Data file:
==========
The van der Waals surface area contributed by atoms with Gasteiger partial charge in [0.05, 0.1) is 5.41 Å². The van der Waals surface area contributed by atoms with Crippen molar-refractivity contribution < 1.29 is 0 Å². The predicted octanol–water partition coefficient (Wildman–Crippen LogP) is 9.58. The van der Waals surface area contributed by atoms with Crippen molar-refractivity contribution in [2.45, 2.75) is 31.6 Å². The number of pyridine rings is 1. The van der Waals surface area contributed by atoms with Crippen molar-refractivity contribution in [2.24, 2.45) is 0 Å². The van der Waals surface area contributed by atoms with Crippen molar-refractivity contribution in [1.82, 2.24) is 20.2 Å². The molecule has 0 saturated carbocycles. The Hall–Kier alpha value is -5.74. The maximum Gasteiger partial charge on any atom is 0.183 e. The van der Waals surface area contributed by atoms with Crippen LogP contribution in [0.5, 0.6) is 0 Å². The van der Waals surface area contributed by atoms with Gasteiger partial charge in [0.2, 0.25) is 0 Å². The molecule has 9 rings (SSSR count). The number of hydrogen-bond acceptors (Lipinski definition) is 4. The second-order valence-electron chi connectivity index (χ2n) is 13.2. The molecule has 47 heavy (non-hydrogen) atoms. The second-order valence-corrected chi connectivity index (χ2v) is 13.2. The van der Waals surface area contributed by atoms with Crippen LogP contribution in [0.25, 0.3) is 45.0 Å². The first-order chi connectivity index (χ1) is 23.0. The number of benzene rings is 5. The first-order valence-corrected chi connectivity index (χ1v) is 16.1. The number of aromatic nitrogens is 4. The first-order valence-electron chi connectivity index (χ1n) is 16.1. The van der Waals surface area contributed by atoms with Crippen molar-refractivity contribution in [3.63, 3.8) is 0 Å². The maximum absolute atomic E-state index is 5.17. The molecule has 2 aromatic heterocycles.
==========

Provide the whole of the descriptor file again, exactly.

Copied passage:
The van der Waals surface area contributed by atoms with Gasteiger partial charge in [0.05, 0.1) is 5.41 Å². The van der Waals surface area contributed by atoms with Crippen molar-refractivity contribution < 1.29 is 0 Å². The predicted octanol–water partition coefficient (Wildman–Crippen LogP) is 9.58. The van der Waals surface area contributed by atoms with Crippen molar-refractivity contribution in [2.45, 2.75) is 31.6 Å². The number of pyridine rings is 1. The van der Waals surface area contributed by atoms with Crippen molar-refractivity contribution in [2.24, 2.45) is 0 Å². The van der Waals surface area contributed by atoms with Crippen molar-refractivity contribution in [1.82, 2.24) is 20.2 Å². The molecule has 0 saturated carbocycles. The Hall–Kier alpha value is -5.74. The maximum Gasteiger partial charge on any atom is 0.183 e. The van der Waals surface area contributed by atoms with Crippen LogP contribution in [0.5, 0.6) is 0 Å². The van der Waals surface area contributed by atoms with Gasteiger partial charge in [0.2, 0.25) is 0 Å². The molecule has 9 rings (SSSR count). The number of hydrogen-bond acceptors (Lipinski definition) is 4. The second-order valence-electron chi connectivity index (χ2n) is 13.2. The molecule has 47 heavy (non-hydrogen) atoms. The second-order valence-corrected chi connectivity index (χ2v) is 13.2. The van der Waals surface area contributed by atoms with Crippen LogP contribution in [0.25, 0.3) is 45.0 Å². The first-order chi connectivity index (χ1) is 23.0. The number of benzene rings is 5. The first-order valence-corrected chi connectivity index (χ1v) is 16.1. The number of aromatic nitrogens is 4. The first-order valence-electron chi connectivity index (χ1n) is 16.1. The van der Waals surface area contributed by atoms with Crippen molar-refractivity contribution in [3.63, 3.8) is 0 Å². The maximum absolute atomic E-state index is 5.17. The molecule has 2 aromatic heterocycles.